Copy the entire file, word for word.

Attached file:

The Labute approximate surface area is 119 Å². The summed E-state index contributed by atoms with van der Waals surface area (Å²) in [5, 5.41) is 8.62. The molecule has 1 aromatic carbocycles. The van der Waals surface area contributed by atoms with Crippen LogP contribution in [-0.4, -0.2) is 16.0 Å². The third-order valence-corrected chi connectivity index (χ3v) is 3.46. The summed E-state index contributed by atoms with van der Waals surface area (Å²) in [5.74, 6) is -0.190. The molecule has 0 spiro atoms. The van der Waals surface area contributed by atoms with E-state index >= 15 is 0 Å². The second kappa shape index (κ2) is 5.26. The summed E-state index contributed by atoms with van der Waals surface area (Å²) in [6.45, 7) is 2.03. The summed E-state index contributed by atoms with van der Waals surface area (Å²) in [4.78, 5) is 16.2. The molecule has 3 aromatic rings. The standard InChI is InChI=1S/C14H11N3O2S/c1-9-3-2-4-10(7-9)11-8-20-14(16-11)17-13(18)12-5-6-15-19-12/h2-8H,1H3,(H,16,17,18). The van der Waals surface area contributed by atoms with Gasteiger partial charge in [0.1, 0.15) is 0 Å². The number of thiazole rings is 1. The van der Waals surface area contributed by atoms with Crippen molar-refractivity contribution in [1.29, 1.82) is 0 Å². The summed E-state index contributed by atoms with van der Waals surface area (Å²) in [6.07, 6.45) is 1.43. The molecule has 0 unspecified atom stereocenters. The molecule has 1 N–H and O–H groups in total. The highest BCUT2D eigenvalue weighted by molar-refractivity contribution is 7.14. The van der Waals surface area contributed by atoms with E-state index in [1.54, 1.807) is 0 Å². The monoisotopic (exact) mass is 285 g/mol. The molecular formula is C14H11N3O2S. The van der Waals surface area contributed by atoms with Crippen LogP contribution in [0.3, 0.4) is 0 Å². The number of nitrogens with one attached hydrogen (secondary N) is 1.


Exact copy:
The Labute approximate surface area is 119 Å². The summed E-state index contributed by atoms with van der Waals surface area (Å²) in [5, 5.41) is 8.62. The molecule has 1 aromatic carbocycles. The van der Waals surface area contributed by atoms with Crippen LogP contribution in [-0.4, -0.2) is 16.0 Å². The third-order valence-corrected chi connectivity index (χ3v) is 3.46. The summed E-state index contributed by atoms with van der Waals surface area (Å²) in [5.74, 6) is -0.190. The molecule has 0 spiro atoms. The van der Waals surface area contributed by atoms with E-state index >= 15 is 0 Å². The second kappa shape index (κ2) is 5.26. The summed E-state index contributed by atoms with van der Waals surface area (Å²) in [6.45, 7) is 2.03. The summed E-state index contributed by atoms with van der Waals surface area (Å²) in [4.78, 5) is 16.2. The molecule has 3 aromatic rings. The standard InChI is InChI=1S/C14H11N3O2S/c1-9-3-2-4-10(7-9)11-8-20-14(16-11)17-13(18)12-5-6-15-19-12/h2-8H,1H3,(H,16,17,18). The van der Waals surface area contributed by atoms with Gasteiger partial charge in [0.1, 0.15) is 0 Å². The number of thiazole rings is 1. The van der Waals surface area contributed by atoms with Crippen molar-refractivity contribution in [1.29, 1.82) is 0 Å². The summed E-state index contributed by atoms with van der Waals surface area (Å²) in [6.07, 6.45) is 1.43. The molecule has 0 unspecified atom stereocenters. The molecule has 1 N–H and O–H groups in total. The highest BCUT2D eigenvalue weighted by molar-refractivity contribution is 7.14. The van der Waals surface area contributed by atoms with E-state index in [1.54, 1.807) is 0 Å². The monoisotopic (exact) mass is 285 g/mol. The molecular formula is C14H11N3O2S. The van der Waals surface area contributed by atoms with Crippen LogP contribution in [0.3, 0.4) is 0 Å². The number of nitrogens with one attached hydrogen (secondary N) is 1.